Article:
The cliff section between Pegwell Bay and Ramsgate Harbour is composed of Upper Chalk. There are many fallen blocks to investigate for sea urchin fossils, with other common finds including crinoid stem parts, brachiopods and starfish plates.
♦ The A256 runs parallel to the shore at Pegwell Bay. When you see the Viking ship, turn into one of the side roads away from the beach (for example, Mount Green Avenue). There is plenty of free parking in these roads.
♦ From here, walk towards the coast in the direction of the ship. Behind it, there are steps down to the old hover port – now unused. Walk diagonally across the concrete in the direction of the cliffs. Then walk about 300 or 400m towards the cliffs along the beach and you will start to encounter blocks of chalk. From here, there is a kilometre or more of cliff section with fallen blocks. Fossils can be found along this whole section.
♦ It is best to collect on a falling tide, but most of the section is accessible for up to three hours after low tide. However, there are quite a few points where it is possible to get cut off by the tide, so be careful.
♦ Ref: 51.32818°N, 1.37392°E
FIND FREQUENCY: ♦♦♦ – There are plenty of echinoid fossils, but the majority are broken, having been eroded by the weather and the sea. However, complete examples can be found with patience. Sponges and small fossils, such as the plates from starfish, are also common.
CHILDREN: ♦♦♦♦ – This location is suitable for children. However, the cliffs should be avoided and you should watch out for the tide.
ACCESS: ♦♦♦♦ – There is plenty of free parking at this location and it is a fairly short walk over easy terrain to get to the main fossil hunting area.
TYPE: – Fossils are found in the wave-cut platform and in the fallen blocks that have come away from the cliff. They are also present in the cliff face itself, but hammering into it should be avoided for obvious safety reasons.
Typical Micraster coranguinum zone chalk fossils are found along the whole of the section. The three most common echinoids are Conulus albogalerus, Micraster coranguinum and Echinocorys scutata. There are also plenty of drum-shaped crinoid stem segments (Bourgueticrinus sp.) and various bivalves, brachiopods and other fossils. Many of the echinoids are crushed or broken through erosion, so patience is needed if looking for complete examples. It is also worth taking a look at the Thanet Sands exposure to the west of the chalk cliffs. This is a SSSI and should not be damaged in any way.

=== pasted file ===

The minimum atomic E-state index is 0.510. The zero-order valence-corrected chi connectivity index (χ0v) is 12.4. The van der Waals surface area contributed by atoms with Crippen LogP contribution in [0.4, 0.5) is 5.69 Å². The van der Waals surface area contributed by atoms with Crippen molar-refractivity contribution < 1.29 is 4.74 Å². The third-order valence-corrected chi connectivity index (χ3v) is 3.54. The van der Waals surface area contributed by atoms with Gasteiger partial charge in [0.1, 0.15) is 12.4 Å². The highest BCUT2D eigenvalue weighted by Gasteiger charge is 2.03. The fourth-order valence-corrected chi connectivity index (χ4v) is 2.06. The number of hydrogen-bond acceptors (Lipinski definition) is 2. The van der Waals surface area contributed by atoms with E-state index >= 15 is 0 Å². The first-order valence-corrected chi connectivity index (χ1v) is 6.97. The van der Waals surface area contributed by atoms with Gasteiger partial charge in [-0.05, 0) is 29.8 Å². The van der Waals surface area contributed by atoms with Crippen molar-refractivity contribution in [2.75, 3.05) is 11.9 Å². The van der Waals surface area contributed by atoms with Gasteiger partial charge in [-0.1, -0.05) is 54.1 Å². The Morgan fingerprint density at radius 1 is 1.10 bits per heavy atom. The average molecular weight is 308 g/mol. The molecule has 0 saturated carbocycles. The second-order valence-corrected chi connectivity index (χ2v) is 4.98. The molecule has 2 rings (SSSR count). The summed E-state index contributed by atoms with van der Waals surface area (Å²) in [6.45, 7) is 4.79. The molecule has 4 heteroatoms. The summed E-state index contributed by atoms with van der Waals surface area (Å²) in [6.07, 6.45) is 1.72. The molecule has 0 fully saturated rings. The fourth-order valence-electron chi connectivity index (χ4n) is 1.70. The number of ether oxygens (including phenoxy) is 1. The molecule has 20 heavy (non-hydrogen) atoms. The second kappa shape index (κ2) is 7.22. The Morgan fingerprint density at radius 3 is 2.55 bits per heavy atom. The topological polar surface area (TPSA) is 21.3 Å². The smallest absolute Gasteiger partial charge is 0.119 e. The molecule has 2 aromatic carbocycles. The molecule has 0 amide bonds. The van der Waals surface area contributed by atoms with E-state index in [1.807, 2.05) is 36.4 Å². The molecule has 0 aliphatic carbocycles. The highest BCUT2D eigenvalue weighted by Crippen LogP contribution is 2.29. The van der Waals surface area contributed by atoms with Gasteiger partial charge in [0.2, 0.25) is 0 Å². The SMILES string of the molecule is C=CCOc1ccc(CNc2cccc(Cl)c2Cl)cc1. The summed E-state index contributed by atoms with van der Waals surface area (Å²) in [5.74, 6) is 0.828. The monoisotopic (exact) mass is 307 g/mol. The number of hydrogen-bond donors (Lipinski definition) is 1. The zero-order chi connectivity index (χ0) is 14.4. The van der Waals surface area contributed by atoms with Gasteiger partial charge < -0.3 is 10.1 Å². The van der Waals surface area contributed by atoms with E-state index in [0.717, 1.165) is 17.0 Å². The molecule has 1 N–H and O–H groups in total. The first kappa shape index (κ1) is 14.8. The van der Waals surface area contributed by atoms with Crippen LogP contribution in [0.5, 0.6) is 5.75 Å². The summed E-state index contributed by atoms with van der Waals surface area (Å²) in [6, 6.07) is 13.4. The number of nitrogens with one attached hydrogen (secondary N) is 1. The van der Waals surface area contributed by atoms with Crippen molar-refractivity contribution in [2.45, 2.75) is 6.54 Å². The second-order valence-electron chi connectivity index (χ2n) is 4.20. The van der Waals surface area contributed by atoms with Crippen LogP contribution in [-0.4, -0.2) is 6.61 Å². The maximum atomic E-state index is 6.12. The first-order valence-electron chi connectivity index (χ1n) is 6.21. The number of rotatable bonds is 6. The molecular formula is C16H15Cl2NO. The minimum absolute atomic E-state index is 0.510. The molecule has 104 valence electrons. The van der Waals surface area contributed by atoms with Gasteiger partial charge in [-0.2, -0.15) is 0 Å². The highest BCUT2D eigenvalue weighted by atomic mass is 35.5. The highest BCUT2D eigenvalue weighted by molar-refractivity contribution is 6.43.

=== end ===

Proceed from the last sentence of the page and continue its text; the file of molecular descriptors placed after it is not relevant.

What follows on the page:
The best collecting is carried out by investigating the many fallen blocks of chalk at the base of the cliffs. These are being slowly eroded by the sea and are constantly revealing new fossils. After strong winds, the blocks are often turned over by the waves, presenting fresh surfaces to examine. It is worth breaking open larger blocks that show evidence of broken echinoids on their surfaces, as these may contain complete examples inside. In some places, there is a wave-cut platform, although this is often obscured by sand. Fossils can also be found in the cliff, but are hazardous to collect due to the risk of falling rocks.
The site is most productive after scouring conditions, when the wave-cut platform is fully revealed and the chalk blocks have been turned over. On other occasions, plenty of patience and a thorough investigation of as much of the chalk as possible should ensure a few good finds.
Pegwel Bay on the Isle of Thanet is the type locality for three of the most conspicuous marker beds in the White Chalk Subgroup of the Southern Province: Bedwell’s Columnar Flint Band, Whitaker’s 3-inch Flint Band and the Barrois’ Sponge Bed. It is also the type area for the Margate ChalkvMember, found within the cliffs from the Newhaven Chalk Formation.
Pegwell Bay is famous for the excellent preservation in very soft chalks of fossil echinoderms and (towards the higher part of the succession) for the relative abundance of giant ammonites.
Although the whole section is faulted, faulting becomes more intense towards Ramsgate. Whitaker’s flint effectively marks the sense of fault movement as it steadily reaches the cliff top.
This site also has Palaeogene rocks. and there are exposures of the Thanet Sands of the Thanetian stage of the Palaeocene. Together with the cliffs at Reculver, Pegwell Bay provides the international stratotype section for the Thanetian stage. The youngest sediments preserved are the Reculver Silts, from the Reculver Sands Formation; a series of yellowish grey fine silty sands, with some glauconite and bands of drifted comminuted bivalve shells.
Pleistocene brick earth can be found in the cliffs below the car park, which have been compared with the loess deposits of Europe and elsewhere. This is dated as Late Devensian
Next to these is a Pleistocene periglacial infilled stream channel. On top of the chalk cliffs there are excellent examples of periglacial cryoturbation structures between the overlying Pleistocene sediments and the chalk. You may also see the Pegwell Marls containing many bivalves (Artica morrissi).
There is a risk of being cut off in the small bays and caves by the tide, which always reaches the cliffs at full tide. Unfortunately, the location often has a lot of washed up rubbish, presumably due to local currents. Therefore, watch out for glass and rusty metal.
Most fossils at Pegwell Bay can be found on the foreshore. Sometimes, fossils in chalk blocks will require a hammer, safety glasses and chisels to remove.
This site is a site of special scientific interest (SSSI). This means you can visit the site, but hammering the bedrock is not permitted. For full information about the reasons for the status of the site and restrictions, download the PDF from Natural England.